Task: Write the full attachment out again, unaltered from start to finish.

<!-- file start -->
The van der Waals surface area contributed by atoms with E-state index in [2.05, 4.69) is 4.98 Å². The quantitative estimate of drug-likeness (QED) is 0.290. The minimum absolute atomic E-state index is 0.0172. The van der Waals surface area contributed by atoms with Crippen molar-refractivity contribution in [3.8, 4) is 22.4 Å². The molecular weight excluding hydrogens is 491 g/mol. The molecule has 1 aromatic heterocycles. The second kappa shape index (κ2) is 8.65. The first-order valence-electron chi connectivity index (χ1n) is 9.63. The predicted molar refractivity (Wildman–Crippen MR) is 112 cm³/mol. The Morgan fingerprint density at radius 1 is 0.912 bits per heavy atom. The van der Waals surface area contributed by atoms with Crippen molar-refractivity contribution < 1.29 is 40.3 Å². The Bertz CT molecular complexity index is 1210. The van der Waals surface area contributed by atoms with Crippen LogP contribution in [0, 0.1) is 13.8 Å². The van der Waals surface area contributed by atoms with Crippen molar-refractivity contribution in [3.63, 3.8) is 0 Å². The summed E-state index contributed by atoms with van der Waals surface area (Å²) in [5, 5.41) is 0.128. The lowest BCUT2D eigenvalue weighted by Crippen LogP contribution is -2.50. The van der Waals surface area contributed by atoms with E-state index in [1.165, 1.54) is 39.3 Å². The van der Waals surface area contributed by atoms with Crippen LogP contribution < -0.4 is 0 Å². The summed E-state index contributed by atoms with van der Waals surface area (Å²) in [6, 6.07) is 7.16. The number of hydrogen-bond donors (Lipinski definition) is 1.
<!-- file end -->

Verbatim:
The van der Waals surface area contributed by atoms with E-state index in [2.05, 4.69) is 4.98 Å². The quantitative estimate of drug-likeness (QED) is 0.290. The minimum absolute atomic E-state index is 0.0172. The van der Waals surface area contributed by atoms with Crippen molar-refractivity contribution in [3.8, 4) is 22.4 Å². The molecular weight excluding hydrogens is 491 g/mol. The molecule has 1 aromatic heterocycles. The second kappa shape index (κ2) is 8.65. The first-order valence-electron chi connectivity index (χ1n) is 9.63. The predicted molar refractivity (Wildman–Crippen MR) is 112 cm³/mol. The Morgan fingerprint density at radius 1 is 0.912 bits per heavy atom. The van der Waals surface area contributed by atoms with Crippen molar-refractivity contribution < 1.29 is 40.3 Å². The Bertz CT molecular complexity index is 1210. The van der Waals surface area contributed by atoms with Crippen LogP contribution in [0, 0.1) is 13.8 Å². The van der Waals surface area contributed by atoms with Crippen molar-refractivity contribution in [3.63, 3.8) is 0 Å². The summed E-state index contributed by atoms with van der Waals surface area (Å²) in [5, 5.41) is 0.128. The lowest BCUT2D eigenvalue weighted by Crippen LogP contribution is -2.50. The van der Waals surface area contributed by atoms with E-state index in [1.165, 1.54) is 39.3 Å². The van der Waals surface area contributed by atoms with Crippen LogP contribution < -0.4 is 0 Å². The summed E-state index contributed by atoms with van der Waals surface area (Å²) in [6, 6.07) is 7.16. The number of hydrogen-bond donors (Lipinski definition) is 1.